After musing with Femme about the curse of Bridget Jonesism and reading the following article about another Austen rehash I thought it might be good to spend some time thinking aloud.
Jane Austen = beloved author of just 6 books (some more popular than others).
Austen novels = out of copyright = moneyspinner for production companies.
Shitloads of other amazing books = out of copyright… hmm
Austen may not own the market as such but her work never seems to go out of fashion. Much like Shakespeare there will always be those who find it stuffy and dull but it will always be loved well enough to make a profit. Profit is a key word, obviously, as nothing is ever produced for the good of the people.
Making a safe profit restricts media output. At this point I get sidetracked – feel free to skip the next paragraph.
*Funnily enough indie films are gaining popularity because they don’t tick the safe boxes and we’ve even started getting mainstream imitation indie films like Elizabethtown which I watched last night and found charming enough though slipped into stalker territory at the end (why Hollywood confuses stalking with affection I’m still not sure, but this film made an effort to have some heart and the mother’s character was fantastic). *
What I find irritating is that contemporaries of the great and beloved and the great and unknown never really get a look in, while stupid adaptations and rehashes of the great and beloved (I’m looking at you, Helen Fielding) are spaffed out in abundance because they know the audience will recognise the familiar story and accept it. They are unlikely to hate it. It’s sad that that is the bar they are aiming for really: to get as many people as possible to not hate it. Not to create a core of fans, not to challenge people in a ‘I’m not sure how I feel about this, you watch it with me and we’ll talk about it’ way (what with brain-use positively discouraged and all). If anything they want to reinforce the beliefs they think we have already so that we more readily relate to the characters. This is where I come to Bridget Jones.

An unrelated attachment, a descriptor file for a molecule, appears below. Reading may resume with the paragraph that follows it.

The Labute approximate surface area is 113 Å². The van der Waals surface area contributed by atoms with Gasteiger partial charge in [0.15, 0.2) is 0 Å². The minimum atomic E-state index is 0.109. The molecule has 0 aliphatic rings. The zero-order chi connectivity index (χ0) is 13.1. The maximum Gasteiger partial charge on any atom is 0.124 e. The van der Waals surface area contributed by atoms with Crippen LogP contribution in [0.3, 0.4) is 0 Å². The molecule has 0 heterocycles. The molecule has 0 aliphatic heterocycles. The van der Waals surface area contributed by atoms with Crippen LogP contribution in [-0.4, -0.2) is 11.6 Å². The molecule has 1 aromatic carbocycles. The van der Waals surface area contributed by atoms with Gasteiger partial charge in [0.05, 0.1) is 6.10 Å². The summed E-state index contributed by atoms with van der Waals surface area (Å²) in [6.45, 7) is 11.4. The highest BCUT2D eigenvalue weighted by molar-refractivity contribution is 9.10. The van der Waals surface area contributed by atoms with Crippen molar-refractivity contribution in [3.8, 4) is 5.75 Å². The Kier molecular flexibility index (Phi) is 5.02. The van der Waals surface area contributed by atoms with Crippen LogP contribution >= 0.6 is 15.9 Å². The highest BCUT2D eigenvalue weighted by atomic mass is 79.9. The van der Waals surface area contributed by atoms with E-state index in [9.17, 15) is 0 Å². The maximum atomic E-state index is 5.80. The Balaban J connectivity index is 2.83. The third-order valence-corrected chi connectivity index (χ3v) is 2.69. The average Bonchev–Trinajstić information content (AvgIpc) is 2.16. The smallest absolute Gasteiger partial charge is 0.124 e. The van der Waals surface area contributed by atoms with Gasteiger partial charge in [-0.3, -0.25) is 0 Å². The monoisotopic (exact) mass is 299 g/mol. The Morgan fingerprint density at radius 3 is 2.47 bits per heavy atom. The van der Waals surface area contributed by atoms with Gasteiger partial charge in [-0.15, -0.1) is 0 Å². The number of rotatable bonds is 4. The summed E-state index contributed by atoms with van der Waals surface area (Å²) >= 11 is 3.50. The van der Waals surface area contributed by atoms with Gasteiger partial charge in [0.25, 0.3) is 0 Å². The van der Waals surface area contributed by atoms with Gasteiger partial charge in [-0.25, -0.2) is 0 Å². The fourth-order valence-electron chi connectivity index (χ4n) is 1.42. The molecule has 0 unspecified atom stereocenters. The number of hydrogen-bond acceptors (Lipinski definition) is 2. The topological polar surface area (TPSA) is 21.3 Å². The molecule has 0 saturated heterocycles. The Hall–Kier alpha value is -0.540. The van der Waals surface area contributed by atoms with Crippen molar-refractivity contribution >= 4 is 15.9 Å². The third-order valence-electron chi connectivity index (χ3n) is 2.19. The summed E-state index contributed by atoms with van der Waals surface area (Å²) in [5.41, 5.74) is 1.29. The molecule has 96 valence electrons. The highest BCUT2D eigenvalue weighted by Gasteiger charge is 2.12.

The book ‘Bridget Jones’s Diary’ was not dreadful. I hated it because I had write my A-Level coursework essay comparing it to Pride and Prejudice and I had been intending never to read it. It turns out Fielding ripped off a lot more from Austen than is first apparent, from which I conclude Fielding isn’t very good at writing plots/full length novels. But the book is mediocre, chick lit fodder and it’s huge success is unprecedented – I believe the Austen connection carried it a long way.
I may have resented having to read the book but being an avid reader and admiring how much of Pride and Prejudice she managed to cram in there it’s not actually the book I have a problem with. Bridget Jones as a character has become a benchmark, a representative of women in our culture, and she is a feeb. A total and utter feeb who can do little to nothing by herself and frequently fails spectacularly. She is obsessed by how she could possibly get men but doesn’t consider that these are just two of many men on this Earth and might in fact both be shit. Or just incompatible with her feeble self. She complains feebly about her feeble self but does nothing positive. I have anti-sympathy for her plight.
If I have anti-sympathy for Bridgie you can imagine how I feel about those who compare themselves, others, or the general female population with her. Her example has made it more acceptable to be a feeb. To sit around and whine about your life failing, to be obsessively insecure to the point where you ignore all your friends and to most definitely ignore your friends if there is the possibility of making a highly unsuitable man develop and interest in your feeble self. Bridget Jones gives you the permission to be lazy, to give up caring about things that might make you happy and resign yourself to the feeling that you knew all along that you were rubbish and no one loves you.
How can this character be based on Lizzie Bennett? Bright, sparkly, proud, sharp as a tack Lizzie; the young woman who loves her friends, despairs of her parents, and won’t accept the condescension of Mr Darcy – refusing him until he shows a little respect rather than humiliating herself as his feet. I expect I am just repeating what half the internet have said already but all my grated feelings came up again and I had to get them out.